The rise of technology within healthcare could save the NHS £12.5bn a year, according to a new report which predicts an Artificial Intelligence revolution.
Embracing ‘full automation’ could see tasks normally performed by GPs, surgeons, nurses and administration staff assigned instead to robots.
The report, published by the Institute for Public Policy Research (IPPR) and former health minister Lord Darzi, says AI could be used to diagnose serious illness, improve bedside care and aid post operation recovery – including helping with exercise and administering of food and drink.
A patient arriving at a hospital, for example, may undergo a digital triage before they interact with a healthcare professional.
And paperwork – including the processing of prescriptions and appointments – could be taken to a new level using computer technology.
Diagnostic systems are likely to include machine-learning algorithms to give more in-depth and accurate diagnoses of cancers including breast and skin as well as eye diseases and heart conditions.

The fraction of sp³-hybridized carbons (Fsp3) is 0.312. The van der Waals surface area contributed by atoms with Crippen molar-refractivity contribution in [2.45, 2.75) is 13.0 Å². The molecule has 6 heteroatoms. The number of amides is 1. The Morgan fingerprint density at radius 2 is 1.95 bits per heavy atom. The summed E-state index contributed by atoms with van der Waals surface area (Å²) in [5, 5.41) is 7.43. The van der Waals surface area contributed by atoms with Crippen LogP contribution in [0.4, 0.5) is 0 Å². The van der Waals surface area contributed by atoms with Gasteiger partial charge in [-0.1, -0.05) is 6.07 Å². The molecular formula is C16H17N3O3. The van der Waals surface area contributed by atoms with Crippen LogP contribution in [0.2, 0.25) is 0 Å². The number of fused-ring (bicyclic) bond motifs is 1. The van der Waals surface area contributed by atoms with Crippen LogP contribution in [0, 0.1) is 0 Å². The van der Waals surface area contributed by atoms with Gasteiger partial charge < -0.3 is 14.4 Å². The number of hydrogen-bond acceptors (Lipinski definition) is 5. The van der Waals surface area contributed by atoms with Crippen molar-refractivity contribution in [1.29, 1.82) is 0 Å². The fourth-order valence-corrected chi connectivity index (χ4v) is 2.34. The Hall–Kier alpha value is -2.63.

The report, commissioned as part of major research on how to make the NHS more sustainable, reads: “Given the scale of productivity savings required in health and care – and the shortage of frontline staff – automation presents a significant opportunity to improve both the efficiency and the quality of care in the NHS.”
If the advent of such technology might leave the NHS’ 1.3million workforce fearing for their jobs, the report suggests that such technology wouldn’t replace human care, but instead work side-by-side with it.
The report allays fears, saying: “Unlike many industries, where there are fears that automation will result in mass unemployment, in health and care automation will primarily complement human skills and talents, by reducing the burden of administrative tasks – communicating medical notes, booking appointments, processing prescriptions – whilst freeing up time for clinical decision making and caring.”